Maybe the coronavirus pandemic will be over by the time this change takes effect.
There are big problems and little ones — this is a little one.
But little irritants can seem bigger than they are when the sword of Damocles is hanging over one’s head.
That’s why this week’s announcement from the Illinois Commerce Commission about 10-digit dialing stands out as another burr under the saddle of the beleaguered people of Illinois.
Here’s the news straight from the horse’s mouth.
“The Illinois Commerce Commission ... remind(s) residential and business customers served by the 217 area code to prepare for the introduction of the new 447 area code. The 447 area code will be added as an overlay to the region currently served by area code 217 to ensure a continuing supply of telephone numbers for the area. An overlay is the addition of another area code (447) to the same geographic region served by an existing area code (217). The ICC ordered an area-code overlay for the 217 area code on Aug. 15, 2006, to be implemented upon the exhaust of available unassigned 217 prefixes. An overlay does not require customers to change their existing area code or telephone number.”
Mandatory 10-digit dialing will begin on Feb. 27, 2021 — roughly six months from today — for all local calls made within the 217 area code.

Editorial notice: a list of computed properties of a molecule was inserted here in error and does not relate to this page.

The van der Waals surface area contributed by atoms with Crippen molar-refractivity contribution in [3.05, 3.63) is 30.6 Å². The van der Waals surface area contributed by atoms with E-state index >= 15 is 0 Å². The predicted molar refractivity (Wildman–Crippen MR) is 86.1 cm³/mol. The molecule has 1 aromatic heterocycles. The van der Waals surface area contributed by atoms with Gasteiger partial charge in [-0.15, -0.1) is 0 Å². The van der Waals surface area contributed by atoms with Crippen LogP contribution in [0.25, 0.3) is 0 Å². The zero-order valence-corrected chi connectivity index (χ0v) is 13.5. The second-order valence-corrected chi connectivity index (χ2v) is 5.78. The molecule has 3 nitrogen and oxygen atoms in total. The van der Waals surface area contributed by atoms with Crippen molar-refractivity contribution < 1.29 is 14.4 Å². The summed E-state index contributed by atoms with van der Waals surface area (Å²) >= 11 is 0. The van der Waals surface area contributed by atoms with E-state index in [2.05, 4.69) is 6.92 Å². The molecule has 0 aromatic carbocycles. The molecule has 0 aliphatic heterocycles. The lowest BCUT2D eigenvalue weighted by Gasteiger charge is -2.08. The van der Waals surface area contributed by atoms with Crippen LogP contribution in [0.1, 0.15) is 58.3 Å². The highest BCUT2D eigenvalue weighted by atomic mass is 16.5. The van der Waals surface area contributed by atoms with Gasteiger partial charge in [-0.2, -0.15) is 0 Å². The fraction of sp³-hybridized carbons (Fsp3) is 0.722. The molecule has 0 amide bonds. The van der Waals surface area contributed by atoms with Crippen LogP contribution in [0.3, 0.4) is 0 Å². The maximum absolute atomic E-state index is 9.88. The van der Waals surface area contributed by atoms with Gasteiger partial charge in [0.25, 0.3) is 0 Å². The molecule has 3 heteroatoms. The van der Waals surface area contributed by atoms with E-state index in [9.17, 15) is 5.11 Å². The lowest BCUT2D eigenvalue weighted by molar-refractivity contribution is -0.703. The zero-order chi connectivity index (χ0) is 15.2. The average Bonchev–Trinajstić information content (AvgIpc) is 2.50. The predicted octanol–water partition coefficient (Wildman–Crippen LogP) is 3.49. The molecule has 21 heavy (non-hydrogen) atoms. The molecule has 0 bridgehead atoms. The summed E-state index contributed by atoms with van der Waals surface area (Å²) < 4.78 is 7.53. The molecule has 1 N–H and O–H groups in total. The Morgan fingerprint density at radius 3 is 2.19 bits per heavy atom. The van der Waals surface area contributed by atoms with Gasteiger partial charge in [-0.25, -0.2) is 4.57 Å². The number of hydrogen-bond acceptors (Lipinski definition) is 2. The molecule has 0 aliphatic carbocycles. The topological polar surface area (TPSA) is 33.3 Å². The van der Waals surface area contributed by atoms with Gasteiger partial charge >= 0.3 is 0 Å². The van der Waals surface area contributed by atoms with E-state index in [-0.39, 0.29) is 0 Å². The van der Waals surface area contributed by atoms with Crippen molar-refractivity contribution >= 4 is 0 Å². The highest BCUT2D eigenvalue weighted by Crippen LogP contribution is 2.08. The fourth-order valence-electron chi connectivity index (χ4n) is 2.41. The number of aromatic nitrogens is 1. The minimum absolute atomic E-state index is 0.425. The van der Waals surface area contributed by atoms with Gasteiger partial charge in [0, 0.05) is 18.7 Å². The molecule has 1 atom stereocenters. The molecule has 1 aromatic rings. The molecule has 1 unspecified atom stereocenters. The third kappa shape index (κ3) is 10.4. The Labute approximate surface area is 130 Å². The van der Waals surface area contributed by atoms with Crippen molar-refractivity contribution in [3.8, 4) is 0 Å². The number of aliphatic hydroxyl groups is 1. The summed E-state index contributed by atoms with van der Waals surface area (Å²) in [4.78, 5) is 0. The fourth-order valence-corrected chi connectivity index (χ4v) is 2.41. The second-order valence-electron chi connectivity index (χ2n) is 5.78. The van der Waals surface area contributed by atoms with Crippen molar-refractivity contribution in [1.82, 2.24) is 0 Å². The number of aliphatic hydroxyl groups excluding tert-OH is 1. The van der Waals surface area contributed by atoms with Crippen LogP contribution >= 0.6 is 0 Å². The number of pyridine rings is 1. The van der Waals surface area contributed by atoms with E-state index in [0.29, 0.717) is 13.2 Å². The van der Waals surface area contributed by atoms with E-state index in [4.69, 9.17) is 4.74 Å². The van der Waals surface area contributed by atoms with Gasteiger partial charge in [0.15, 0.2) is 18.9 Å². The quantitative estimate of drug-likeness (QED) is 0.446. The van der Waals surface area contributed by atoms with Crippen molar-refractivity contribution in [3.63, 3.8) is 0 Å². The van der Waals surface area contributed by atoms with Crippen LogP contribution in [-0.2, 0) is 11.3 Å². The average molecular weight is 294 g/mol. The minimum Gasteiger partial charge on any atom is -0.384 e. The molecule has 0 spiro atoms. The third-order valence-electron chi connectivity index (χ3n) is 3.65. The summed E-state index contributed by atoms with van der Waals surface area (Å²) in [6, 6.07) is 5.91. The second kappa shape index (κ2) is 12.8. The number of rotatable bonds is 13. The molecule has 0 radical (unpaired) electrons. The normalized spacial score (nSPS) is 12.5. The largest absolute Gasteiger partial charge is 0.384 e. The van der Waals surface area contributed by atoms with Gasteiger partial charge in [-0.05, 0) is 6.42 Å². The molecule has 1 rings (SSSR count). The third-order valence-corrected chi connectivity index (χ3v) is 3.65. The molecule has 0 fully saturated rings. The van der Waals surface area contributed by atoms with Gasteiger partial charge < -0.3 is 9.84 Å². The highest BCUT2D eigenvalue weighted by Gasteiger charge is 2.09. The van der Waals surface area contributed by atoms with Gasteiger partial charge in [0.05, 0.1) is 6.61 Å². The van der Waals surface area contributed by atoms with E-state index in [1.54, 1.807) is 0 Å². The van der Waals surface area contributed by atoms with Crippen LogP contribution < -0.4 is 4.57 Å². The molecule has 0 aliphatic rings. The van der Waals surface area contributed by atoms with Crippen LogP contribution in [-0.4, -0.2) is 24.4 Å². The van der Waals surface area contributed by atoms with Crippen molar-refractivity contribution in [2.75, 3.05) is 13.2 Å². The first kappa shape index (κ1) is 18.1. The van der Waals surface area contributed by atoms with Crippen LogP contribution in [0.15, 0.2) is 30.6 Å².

In the interim, what’s called a “permissive dialing period” begins today — a transition period designed “to give consumers an adequate time to adjust to the changes.”
The idea, apparently, is that practice makes perfect, so it’s time to start practicing dialing 10 digits, even if your number and the one you’re calling have the same area code.
On March 27, 2021, “new telephone lines or services may be assigned numbers using the new 447 area code.”
Who needs this? Well, everyone — if they wish to be able to remain in touch.
What matters most, however, is that it’s unavoidable. There’s no opting out.
People’s numbers and area codes won’t change. People will need to dial the area code to make a local call. People won’t like it, but they’ll get used to it.